Features

Target Marketers

Somehow, I’ve ended up on some kooky “advertising powermonger” mailing list, and I’ve begun receiving the strangest trade magazines. Target Marketing has got to be the most infuriating of the bunch, simply because its pages imply that it’s perfectly OK to lay claim to any data that can be extracted from individuals in order to pre-select them as likely candidates for whatever the Man is pushing. “There are millions of stories in your customer data. All waiting to be sold.” Or so claims the ad from SAS Institute, a “data mining” specialist offering a “full range of models and algorithms.” I had no idea interrupting my dinner for a frequent traveller discount card was so complicated and scientific. Worse still are workshops that treat the duplicity inherent in the industry as not only acceptable, but a trivial byproduct of doing business. “The Paint Can Letter” tells us how copywriter Tom Gaffny, borrowing the voice of Covenant House executive director “Sister Mary Rose,” wrote a winner of a letter. The notes state that “West Coast guru Bob Hacker points out that the six great copy drivers in direct marketing are Fear, Greed, Guilt, Anger, Exclusivity, Salvation.” And you thought the Thought Police would be a government branch.


Recently on Ink 19...

Greg Hoy

Greg Hoy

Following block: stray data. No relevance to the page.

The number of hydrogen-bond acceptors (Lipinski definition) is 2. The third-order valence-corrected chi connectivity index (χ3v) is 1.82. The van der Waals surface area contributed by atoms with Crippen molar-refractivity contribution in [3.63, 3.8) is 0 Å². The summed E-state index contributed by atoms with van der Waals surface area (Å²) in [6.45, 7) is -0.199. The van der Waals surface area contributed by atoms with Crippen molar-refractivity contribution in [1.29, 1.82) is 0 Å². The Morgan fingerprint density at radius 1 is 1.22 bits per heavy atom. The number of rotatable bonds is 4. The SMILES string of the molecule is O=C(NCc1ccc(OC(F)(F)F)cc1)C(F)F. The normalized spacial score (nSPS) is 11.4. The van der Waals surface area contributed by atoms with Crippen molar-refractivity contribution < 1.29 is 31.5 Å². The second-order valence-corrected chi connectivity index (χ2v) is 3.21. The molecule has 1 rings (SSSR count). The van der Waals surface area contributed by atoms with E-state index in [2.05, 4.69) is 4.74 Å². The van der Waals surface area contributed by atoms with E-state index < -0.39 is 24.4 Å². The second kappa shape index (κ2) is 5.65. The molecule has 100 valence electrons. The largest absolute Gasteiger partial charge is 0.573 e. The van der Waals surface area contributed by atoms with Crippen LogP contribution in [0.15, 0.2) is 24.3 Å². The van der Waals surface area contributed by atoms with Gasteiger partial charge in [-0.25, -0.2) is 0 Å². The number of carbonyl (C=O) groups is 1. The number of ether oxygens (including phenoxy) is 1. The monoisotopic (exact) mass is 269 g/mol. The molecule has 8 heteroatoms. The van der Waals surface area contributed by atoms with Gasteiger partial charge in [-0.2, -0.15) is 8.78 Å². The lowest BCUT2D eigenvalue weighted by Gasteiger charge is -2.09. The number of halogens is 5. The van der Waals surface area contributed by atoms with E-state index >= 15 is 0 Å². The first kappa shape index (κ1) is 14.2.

Interviews

Fascinated by the arcane world of musical gear, Randy Radic spoke with dyed-in-the-wool gearhead Greg Hoy about his setup on new EP Holy Mother of God, how he produces his unique sound, and a gear-gone-wrong moment.

Joe Jackson

Joe Jackson

Event Reviews

Joe Jackson brought his Two Rounds of Racket tour to the Lincoln Theatre in Washington D.C. on Monday. Bob Pomeroy was in the area and caught the show.

Matías Meyer

Matías Meyer

Interviews

With only a week to go before powerful new feature Louis Riel or Heaven Touches The Earth premieres in the Main Slate at UNAM International Film Festival, Lily and Generoso sat down for an in-depth conversation with the film’s director, Matías Meyer.

Mostly True

Mostly True

Print Reviews

Carl F. Gauze reviews the fascinating Mostly True: The West’s Most Popular Hobo Graffiti Magazine, a chronicle of forgotten outsider subculture.